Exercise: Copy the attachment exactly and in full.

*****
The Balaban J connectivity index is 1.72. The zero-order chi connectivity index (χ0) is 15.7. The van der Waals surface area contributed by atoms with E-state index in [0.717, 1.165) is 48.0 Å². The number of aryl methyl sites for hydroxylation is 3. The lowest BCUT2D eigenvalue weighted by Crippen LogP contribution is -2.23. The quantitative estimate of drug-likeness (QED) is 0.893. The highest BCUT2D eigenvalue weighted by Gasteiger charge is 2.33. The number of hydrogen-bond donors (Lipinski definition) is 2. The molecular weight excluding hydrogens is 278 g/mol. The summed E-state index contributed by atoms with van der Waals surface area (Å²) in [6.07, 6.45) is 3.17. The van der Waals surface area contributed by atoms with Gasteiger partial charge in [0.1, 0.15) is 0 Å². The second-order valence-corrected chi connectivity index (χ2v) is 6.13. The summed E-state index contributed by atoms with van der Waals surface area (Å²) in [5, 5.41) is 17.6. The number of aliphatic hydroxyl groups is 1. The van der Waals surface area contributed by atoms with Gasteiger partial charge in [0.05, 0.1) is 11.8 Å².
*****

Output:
The Balaban J connectivity index is 1.72. The zero-order chi connectivity index (χ0) is 15.7. The van der Waals surface area contributed by atoms with E-state index in [0.717, 1.165) is 48.0 Å². The number of aryl methyl sites for hydroxylation is 3. The lowest BCUT2D eigenvalue weighted by Crippen LogP contribution is -2.23. The quantitative estimate of drug-likeness (QED) is 0.893. The highest BCUT2D eigenvalue weighted by Gasteiger charge is 2.33. The number of hydrogen-bond donors (Lipinski definition) is 2. The molecular weight excluding hydrogens is 278 g/mol. The summed E-state index contributed by atoms with van der Waals surface area (Å²) in [6.07, 6.45) is 3.17. The van der Waals surface area contributed by atoms with Gasteiger partial charge in [0.1, 0.15) is 0 Å². The second-order valence-corrected chi connectivity index (χ2v) is 6.13. The summed E-state index contributed by atoms with van der Waals surface area (Å²) in [5, 5.41) is 17.6. The number of aliphatic hydroxyl groups is 1. The van der Waals surface area contributed by atoms with Gasteiger partial charge in [0.05, 0.1) is 11.8 Å².